Tag Archives: Toni Morrison

Black History Month 2014: Toni Morrison

7 Feb

Toni-MorrisonToday we honor and celebrate a decorated writer and outspoken advocate of the targeted and oppressed. Toni Morrison is one of my favorite writers. Her passion and commitment to social justice shine through in every word she writes and speaks.

Born Chloe Ardelia Wofford in Lorain, OH in 1931, she developed an early love of stories. Her father told traditional African folk stories, a style she has adapted into her own work. She also fell in love with the writing of Jane Austen. (How could I NOT love her for that?) She took the name Toni from her baptismal name, Anthony, and Morrison from her (now ex-)husband.

Morrison got her BA from Howard and MA from Cornell, becoming and educator and editor. While working at Random House, she was instrumental in re-introducing black voices into the publisher’s catalog. She began writing fiction as part of an informal group of writers at Howard University. Morrison published her first novel, The Bluest Eye (One of my all time favorite novels) in 1970, launching a new career just as she turned 40.

Her work documents the tapestry that informs the African-American experience and — on a very deep level — our shared humanity. She demands that we look at the systems of oppression that have shaped American history. When speaking at the ceremony that awarded her the Frederic G. Melcher Book Award for Beloved, (A MUST READ) she noted that “there is no suitable memorial or plaque or wreath or wall or park or skyscraper lobby” honoring the memory of the human beings forced into slavery and brought to the United States.”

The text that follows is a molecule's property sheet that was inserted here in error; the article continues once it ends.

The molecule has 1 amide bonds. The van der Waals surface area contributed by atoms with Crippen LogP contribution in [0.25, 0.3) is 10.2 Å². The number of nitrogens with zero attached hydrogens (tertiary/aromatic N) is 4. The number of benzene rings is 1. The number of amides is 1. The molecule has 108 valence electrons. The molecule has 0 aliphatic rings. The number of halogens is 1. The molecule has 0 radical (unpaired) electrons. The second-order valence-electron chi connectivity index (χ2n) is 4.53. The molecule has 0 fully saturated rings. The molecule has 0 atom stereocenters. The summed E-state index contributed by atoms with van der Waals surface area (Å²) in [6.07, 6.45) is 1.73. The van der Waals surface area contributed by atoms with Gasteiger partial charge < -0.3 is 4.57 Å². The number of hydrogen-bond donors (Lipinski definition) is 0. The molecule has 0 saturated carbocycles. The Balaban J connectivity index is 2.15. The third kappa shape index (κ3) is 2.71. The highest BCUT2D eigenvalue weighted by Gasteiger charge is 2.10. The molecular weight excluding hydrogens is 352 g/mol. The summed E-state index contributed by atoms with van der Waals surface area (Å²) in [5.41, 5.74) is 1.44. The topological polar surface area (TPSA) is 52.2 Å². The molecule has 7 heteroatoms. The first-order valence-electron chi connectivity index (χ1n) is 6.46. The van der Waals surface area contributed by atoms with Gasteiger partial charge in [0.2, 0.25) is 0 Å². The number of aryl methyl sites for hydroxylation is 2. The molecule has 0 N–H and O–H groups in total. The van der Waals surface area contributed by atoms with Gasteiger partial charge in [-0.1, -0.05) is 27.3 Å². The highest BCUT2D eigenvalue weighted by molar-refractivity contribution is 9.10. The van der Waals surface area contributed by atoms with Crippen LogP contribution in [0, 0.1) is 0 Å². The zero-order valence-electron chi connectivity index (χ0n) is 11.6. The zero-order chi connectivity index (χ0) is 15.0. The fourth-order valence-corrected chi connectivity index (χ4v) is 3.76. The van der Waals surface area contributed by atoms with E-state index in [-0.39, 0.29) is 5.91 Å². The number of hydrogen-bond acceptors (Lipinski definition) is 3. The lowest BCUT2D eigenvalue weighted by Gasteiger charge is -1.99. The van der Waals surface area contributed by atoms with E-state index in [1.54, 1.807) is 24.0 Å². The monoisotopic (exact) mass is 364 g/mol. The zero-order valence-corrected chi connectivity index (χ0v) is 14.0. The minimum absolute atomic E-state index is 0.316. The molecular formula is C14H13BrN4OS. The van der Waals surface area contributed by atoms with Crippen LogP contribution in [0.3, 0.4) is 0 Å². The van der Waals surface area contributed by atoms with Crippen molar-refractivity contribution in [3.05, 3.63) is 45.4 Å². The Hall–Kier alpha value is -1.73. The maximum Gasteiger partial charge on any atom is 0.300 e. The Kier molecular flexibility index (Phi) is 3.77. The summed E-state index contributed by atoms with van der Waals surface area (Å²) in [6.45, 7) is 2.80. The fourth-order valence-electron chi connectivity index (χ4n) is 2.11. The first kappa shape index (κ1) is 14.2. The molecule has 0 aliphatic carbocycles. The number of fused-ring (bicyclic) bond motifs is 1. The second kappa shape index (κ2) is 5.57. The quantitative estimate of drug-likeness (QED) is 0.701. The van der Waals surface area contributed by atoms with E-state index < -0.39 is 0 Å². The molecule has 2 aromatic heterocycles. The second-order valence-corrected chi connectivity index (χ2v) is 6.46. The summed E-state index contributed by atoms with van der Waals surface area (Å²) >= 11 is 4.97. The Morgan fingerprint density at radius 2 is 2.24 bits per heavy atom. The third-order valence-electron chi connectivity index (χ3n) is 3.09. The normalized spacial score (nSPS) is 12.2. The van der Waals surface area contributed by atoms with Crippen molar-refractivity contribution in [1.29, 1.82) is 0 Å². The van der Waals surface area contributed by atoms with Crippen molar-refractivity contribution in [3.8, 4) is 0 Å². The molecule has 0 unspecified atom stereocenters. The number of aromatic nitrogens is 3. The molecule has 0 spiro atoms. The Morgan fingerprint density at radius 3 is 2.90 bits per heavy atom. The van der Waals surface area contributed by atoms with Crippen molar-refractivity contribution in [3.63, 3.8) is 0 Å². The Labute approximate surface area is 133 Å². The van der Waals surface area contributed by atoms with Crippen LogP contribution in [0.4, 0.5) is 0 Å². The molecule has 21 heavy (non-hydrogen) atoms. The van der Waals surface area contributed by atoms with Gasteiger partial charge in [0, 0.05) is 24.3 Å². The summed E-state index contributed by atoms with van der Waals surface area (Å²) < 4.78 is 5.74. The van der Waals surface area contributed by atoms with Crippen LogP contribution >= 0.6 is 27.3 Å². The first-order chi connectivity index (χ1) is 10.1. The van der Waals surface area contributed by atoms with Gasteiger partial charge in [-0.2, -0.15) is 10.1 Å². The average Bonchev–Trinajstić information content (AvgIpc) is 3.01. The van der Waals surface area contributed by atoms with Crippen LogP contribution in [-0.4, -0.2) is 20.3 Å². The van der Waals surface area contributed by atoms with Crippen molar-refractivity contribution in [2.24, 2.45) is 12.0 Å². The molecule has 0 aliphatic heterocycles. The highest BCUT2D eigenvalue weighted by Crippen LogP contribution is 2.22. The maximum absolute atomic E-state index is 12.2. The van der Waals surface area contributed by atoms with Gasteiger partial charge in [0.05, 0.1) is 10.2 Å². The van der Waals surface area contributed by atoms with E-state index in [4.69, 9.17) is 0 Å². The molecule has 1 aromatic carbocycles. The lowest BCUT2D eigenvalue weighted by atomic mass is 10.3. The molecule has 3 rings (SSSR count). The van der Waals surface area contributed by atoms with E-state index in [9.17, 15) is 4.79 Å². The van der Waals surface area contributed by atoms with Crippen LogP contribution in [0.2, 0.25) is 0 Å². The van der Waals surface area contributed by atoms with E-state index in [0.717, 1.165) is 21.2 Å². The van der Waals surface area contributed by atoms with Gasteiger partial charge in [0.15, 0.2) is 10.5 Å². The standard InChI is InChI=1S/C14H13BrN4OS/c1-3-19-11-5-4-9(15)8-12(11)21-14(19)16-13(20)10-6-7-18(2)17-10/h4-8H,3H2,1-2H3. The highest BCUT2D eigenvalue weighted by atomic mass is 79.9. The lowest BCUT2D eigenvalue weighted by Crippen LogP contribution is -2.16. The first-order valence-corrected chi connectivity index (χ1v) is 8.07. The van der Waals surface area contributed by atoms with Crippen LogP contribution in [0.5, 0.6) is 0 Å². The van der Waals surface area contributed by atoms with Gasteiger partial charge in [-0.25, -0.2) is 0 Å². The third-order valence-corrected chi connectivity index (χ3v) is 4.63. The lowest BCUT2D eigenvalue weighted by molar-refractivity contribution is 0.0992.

Beloved, her most celebrated work, was published in 1987. It won the Pulitzer Prize and American Book Award and remains a much-read and much-loved novel. Her list of honors includes the Jefferson Lecture for the National Endowment for the Humanities, the National Book Foundation’s Medal of Distinguished Contributions, the National Humanities Medal, the Pearl Buck Award, the Robert F. Kennedy Book Award, and many more. Toni Morrison was the first black woman to win a Nobel prize when she was awarded the Literature medal in 1993.

A celebrated writer, a brave spirit, and a strong voice for social justice — what an amazing woman and career! The United States will remain in her debt.

Happy Birthday, Sigourney Weaver

8 Oct

Happy Birthday, to Sigourney Weaver.  She is not just a brilliant actor, but she is a wonderful social justice activist as well.  While I love most of her work, I have to confess that one of my favorite movies she starred in was A Map of the World, also one of my favorite books. She’s run the gamut, from tough-as-nails woman in space in the Alien franchise ot the delightfully unlikable boss in Working Girl, from the tragic housewife in The Ice Storm to the washed-up action heroine in Galaxy Quest. She made history for her acting in 1988: she was the first person to win two acting Golden Globes in one year (Working Girl and Gorillas In the Mist). She also became the first actor to be nominated for lead and supporiting Oscars in the same year to win neither.